What is peritonitis?
Peritonitis is infection (or inflammation) of the peritoneum, which is a two-layered membrane covering both the surfaces of the organs that lie in the abdominal cavity and the inner surface of the abdominal cavity itself. It is frequently life-threatening and acute peritonitis is a medical emergency. Outlook for untreated peritonitis is very poor.
The abdominal organs, such as the stomach and liver, are wrapped in a thin, tough membrane called the visceral peritoneum. The abdominal walls are similarly lined (parietal peritoneum). A protective layer of fat contained in a membrane (the omentum) sits between the organs and the abdominal wall. Lubricating fluid allows all these membranes to slide smoothly over each other. The main function of the peritoneum is to permit free movement of the internal organs during digestion. Peritonitis is inflammation of the peritoneum caused by bacterial infection. This is a life threatening emergency that needs prompt medical treatment.
A major cause of bacterial peritonitis is internal perforation of the gastrointestinal tract, contaminating the abdominal cavity with bacteria from gastric contents. This may result as a complication of an intestinal foreign body or a ruptured appendix, a possible consequence of untreated acute appendicitis. The possibility of peritonitis is the reason why acute appendicitis warrants fast treatment (generally, appendicectomy).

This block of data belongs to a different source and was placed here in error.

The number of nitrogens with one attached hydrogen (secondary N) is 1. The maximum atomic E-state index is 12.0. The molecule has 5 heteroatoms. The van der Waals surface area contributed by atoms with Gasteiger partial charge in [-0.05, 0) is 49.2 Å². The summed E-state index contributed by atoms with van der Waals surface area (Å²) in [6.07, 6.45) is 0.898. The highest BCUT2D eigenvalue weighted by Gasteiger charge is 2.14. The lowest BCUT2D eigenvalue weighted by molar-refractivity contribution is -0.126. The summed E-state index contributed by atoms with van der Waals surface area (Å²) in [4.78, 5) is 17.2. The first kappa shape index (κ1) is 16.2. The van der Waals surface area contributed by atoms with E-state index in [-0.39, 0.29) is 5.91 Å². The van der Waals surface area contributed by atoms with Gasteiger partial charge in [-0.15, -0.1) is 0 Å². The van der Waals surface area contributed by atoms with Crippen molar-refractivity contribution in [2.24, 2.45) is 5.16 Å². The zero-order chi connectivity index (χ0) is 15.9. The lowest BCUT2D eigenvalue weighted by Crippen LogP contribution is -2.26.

Peritonitis may be primary (meaning that it occurs spontaneously, and not as the result of some other medical problem) or secondary (meaning that it results from some other condition). It is most often due to infection by bacteria, but may also be due to some kind of a chemical irritant (such as spillage of acid from the stomach, bile from the gall bladder and biliary tract, or enzymes from the pancreas during the illness called pancreatitis). Peritonitis has even been seen in patients who develop a reaction to the cornstarch which is used to powder gloves worn during surgery. Peritonitis with no evidence of bacteria, chemical irritant, or foreign body has occurred in such diseases as systemic lupus erythematosus, porphyria, and familial Mediterranean fever. When the peritoneum gets contaminated by blood, the blood can both irritate the peritoneum and serve as a source of bacteria to cause an infection. Blood may leak into the abdomen due to a burst tubal pregnancy, an injury, or bleeding after surgery.